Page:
Kyle Taggart – Life as a Construction Supervisor

My name is Kyle Taggart and I joined the EGD team in July ’14 as construction supervisor at the Dubai Hills Estate golf and residential project in the United Arab Emirates. For the previous 20+ years I have worked in the golf and turf industry in varying capacities, across five different continents and the most extreme climatic opposites conceivable. My passion for the game and hands on experience, teamed with a turfgrass management diploma has led me down this unique career path focused on delivering high quality golf experiences.

Working in the Middle East region isn’t for the faint of heart. Being positioned along the southern coast of the Persian Gulf on the Arabian Peninsula, the weather conditions go from warm to hot to borderline inhumane. I have personally experienced temperatures in the high 50’s, then magnified by stifling humidity. With more than 200 nationalities co-existing in Dubai there is constant language, religious and cultural differences, but in my opinion, this just adds to the allure of the UAE. Security, tolerance, advanced infrastructure and (of course) tax-free income are the main factors attracting the majority of the approximately 7.8 million expats, which equate to more than 85% of the country’s total population.

This is my second ‘tour of duty’ in Dubai, the first being employed in a contractors’ role during construction of Jumeirah Golf Estates. That was a turbulent ride as we witnessed the peaks and valleys of the volatile real estate market before, during and after the global financial collapse in 2008-2009. JGE has hosted the year end DP World Tour Championship since ’09 and there is definitely a sense of achievement to witness the Earth Course manicured in all her glory, elevating the design intent to its fullest. Watching some of the games’ best battle it out in the EPGA’s richest event is a fantastic way to wind up the year.

I consider myself extremely fortunate to have travelled and lived in such a plethora of countries and cultures. You have to accept repeated temporary living arrangements in this profession but I am incredibly fortunate to have seen so much thus far. My global experiences have brought copious amounts of learning along the journey and I wouldn’t trade that for a 9-5, suit and tie job. While working abroad in the golf construction industry can be a love-hate relationship at times, I do not anticipate losing the passion any time soon.

Kyle Taggart

Originally from Powell River, BC, Canada & currently living in ‘The Sandpit’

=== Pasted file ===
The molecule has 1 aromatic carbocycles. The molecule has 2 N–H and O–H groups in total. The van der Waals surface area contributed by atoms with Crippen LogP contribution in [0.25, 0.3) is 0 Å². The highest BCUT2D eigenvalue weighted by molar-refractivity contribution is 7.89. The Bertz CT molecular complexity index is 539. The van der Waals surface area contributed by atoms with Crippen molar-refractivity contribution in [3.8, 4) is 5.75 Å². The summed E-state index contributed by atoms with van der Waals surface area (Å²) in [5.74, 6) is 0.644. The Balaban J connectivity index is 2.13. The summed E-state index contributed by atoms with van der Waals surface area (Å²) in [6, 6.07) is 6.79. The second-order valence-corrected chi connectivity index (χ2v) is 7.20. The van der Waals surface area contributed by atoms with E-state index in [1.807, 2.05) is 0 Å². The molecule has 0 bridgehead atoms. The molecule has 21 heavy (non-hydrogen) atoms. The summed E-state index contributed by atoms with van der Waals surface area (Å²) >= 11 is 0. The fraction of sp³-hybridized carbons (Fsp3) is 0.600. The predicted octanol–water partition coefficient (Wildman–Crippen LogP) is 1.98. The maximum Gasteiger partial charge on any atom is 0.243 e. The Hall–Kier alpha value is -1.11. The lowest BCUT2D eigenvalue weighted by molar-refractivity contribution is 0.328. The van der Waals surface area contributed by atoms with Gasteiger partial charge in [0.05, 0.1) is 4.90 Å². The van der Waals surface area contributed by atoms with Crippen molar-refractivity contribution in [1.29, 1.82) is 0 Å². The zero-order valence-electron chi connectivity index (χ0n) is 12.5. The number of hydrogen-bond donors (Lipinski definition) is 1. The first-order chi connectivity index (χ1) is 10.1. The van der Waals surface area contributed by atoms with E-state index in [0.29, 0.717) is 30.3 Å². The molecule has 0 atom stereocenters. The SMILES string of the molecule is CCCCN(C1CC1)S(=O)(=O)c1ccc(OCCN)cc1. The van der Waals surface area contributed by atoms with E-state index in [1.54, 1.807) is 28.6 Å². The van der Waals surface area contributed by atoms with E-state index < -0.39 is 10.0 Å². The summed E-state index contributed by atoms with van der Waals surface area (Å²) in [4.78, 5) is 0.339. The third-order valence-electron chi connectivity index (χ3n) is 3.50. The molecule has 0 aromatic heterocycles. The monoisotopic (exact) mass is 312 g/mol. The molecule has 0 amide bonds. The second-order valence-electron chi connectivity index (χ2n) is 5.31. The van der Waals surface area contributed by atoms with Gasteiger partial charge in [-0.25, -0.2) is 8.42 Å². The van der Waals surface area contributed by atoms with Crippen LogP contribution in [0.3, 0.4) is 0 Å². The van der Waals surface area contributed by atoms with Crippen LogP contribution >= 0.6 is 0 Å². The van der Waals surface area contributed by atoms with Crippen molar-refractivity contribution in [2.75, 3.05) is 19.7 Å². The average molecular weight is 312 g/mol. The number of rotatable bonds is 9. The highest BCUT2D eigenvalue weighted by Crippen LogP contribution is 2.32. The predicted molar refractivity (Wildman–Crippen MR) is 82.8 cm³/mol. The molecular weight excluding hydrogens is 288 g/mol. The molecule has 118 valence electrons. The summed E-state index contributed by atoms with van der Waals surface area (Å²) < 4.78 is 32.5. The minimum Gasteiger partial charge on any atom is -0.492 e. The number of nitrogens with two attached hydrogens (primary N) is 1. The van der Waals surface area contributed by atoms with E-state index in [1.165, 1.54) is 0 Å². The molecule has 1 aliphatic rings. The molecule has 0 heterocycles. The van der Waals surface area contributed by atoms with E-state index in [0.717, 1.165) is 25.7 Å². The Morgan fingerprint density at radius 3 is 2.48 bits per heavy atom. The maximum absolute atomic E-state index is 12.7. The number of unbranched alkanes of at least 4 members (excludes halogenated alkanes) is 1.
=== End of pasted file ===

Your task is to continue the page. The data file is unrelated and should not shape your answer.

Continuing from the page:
Kyle_Taggart

Kyle_Taggart

Kyle_Taggart

Kyle_Taggart

Irie Fields becomes first in the World to attain GEO Certified

On the lush slopes of Mt Liamuga on north of the island of St Kitts sits Irie Fields, one of EGD’s newest Golf Courses. On first look it may not seem too dissimilar to many of our other projects but this pioneering destination is more than a little different. From the start the development team had the intention to create a world class golf resort but the overriding theme has always been to create a golf course that would be truly sustainable that, importantly, would provide a benefit to the local community. This thinking was not just limited to the design and construction of the golf course but also to the ongoing management and consequently Irie Fields is now one of the first completely organically managed warm season golf courses anywhere. The result of all this hard work is that Irie Fields has just become the first in the World to attain GEO Certified – Development Status helping to set new standards for golf course development.

Construction work on the golf course was completed in 2015 and the course is set to open in mid-2016.

 

St Kitts sits Irie Fields

Royal Greens Golf and Country Club, Saudi Arabia

Last week’s site trip to Royal Greens Golf and Country Club in Saudi Arabia was a momentous one, with grassing approvals granted for Holes 1 & 9, the last holes to be concluded on the front nine. Much work is still to be done on these holes, but this milestone is definitely a great achievement.
Landscape planting works shall commence early in the new year and this will really assist in transforming and defining the holes.

In terms of the course’s building facilities, construction works on the impressive Clubhouse are progressing apace, ground has now been broken on the Maintenance Facility, with the Academy building commencing next month.

An exciting 2016 lies in store.

 

Hole 9 from the 1st fairway at Royals Greens Golf and Country Club, Saudi Arabia
Hole 9 from the 1st fairway.

Aerial view of Hole 1 and 9 Royals Greens Golf and Country Club, Saudi Arabia
Aerial view of Hole 1 and 9.

 

Click to watch video flyover of front 9

Posted by Royal Greens Golf Club Maintenance on Monday, 21 December 2015

Grassing commenced at Royal Greens Golf & Country Club in Saudi Arabia

So, after a project commencement date sometime in late 2007, I am pleased & excited to say that on almost the 8th anniversary of our King Abdullah Economic City project in Saudi Arabia, I finally witnessed the first grass sprigs getting planted at the Royal Greens Golf Club.

Back in 2009, following the shaping works of almost 16 holes, the recession hit, and works ground to halt. Six years on, and late last year, works re-commenced and the dozer machines were once again put to task.